by Ed Kashi
"The Kurds have no friends-no friends but the mountains." This powerful photo essay masterfully illustrates this Kurdish saying as it chronicles the Kurds' seemingly endless struggle for survival. Hitchens, columnist for the Nation and Vanity Fair, describes the history of the Kurds in a 30-page introductory essay, documenting their legacy as victims of geopolitics. The 100 photographs by photojournalist Kashi, who traveled to Kurdistan, Turkey, Iraq, Syria, Iran, and even Germany, powerfully reveal the plight of contemporary Kurds. This book is unquestionably an apologia for the Kurds meant to keep alive awareness of their struggle. Nevertheless, there is criticism of the Kurds' internal divisiveness; their situation is not entirely a result of actions beyond their control. When the Borders Bleed succeeds as a cohesive work. The prose is clear and succinct, the photographs persuasive and directly related to the prose. Highly recommended for public libraries, where there is likely to be little material available on the Kurds.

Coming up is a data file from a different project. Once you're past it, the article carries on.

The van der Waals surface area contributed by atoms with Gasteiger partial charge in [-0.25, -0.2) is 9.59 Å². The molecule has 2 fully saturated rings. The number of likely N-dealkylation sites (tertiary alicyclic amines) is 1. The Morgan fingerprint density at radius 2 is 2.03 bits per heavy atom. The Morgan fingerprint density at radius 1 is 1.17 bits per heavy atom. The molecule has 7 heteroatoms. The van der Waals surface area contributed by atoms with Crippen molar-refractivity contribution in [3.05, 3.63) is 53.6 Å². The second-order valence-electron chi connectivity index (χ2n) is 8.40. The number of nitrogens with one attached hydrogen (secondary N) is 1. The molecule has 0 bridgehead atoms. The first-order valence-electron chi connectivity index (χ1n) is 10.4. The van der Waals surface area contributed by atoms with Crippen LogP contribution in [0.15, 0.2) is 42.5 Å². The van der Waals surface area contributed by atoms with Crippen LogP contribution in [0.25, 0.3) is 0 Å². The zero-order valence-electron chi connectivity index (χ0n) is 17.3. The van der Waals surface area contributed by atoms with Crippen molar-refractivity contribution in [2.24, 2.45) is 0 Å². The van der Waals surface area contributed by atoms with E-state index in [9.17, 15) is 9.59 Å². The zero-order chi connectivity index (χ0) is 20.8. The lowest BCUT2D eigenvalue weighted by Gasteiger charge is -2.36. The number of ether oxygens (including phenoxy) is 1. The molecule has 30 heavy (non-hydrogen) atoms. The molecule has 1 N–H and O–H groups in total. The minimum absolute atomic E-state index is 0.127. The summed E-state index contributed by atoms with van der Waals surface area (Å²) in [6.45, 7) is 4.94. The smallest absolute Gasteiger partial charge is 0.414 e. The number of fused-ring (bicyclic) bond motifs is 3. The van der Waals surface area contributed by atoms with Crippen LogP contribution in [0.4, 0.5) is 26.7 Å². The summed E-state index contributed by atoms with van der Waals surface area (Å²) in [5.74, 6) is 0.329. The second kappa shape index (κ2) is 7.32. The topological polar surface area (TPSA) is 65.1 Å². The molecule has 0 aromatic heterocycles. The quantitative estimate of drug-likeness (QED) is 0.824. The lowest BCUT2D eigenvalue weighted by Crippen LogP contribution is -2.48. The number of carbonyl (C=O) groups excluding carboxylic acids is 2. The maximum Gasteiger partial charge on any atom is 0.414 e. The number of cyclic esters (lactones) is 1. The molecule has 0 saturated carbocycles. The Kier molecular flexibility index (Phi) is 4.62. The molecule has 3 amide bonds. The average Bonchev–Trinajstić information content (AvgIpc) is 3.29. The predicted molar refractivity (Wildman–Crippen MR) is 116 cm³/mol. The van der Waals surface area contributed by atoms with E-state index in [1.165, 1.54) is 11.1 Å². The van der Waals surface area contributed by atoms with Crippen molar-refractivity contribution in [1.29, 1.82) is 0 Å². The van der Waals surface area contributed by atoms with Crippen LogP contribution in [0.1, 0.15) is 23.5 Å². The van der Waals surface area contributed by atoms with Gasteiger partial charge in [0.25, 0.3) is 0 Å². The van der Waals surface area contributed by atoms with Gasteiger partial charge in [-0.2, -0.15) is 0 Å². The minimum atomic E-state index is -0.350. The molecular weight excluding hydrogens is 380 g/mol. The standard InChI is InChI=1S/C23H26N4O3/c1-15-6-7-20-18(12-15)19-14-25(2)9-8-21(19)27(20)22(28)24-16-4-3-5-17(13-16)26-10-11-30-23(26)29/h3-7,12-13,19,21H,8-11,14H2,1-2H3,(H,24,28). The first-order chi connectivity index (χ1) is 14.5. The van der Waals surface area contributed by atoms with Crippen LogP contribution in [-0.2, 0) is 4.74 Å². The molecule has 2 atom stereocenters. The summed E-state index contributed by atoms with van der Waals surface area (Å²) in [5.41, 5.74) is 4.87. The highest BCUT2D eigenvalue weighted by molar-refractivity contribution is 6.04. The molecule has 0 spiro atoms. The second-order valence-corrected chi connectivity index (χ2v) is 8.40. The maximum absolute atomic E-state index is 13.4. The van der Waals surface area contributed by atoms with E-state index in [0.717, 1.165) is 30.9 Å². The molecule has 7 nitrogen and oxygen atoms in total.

Ruth K. Baacke, Whatcom Cty. Lib. Sys., Bellingham, Wash.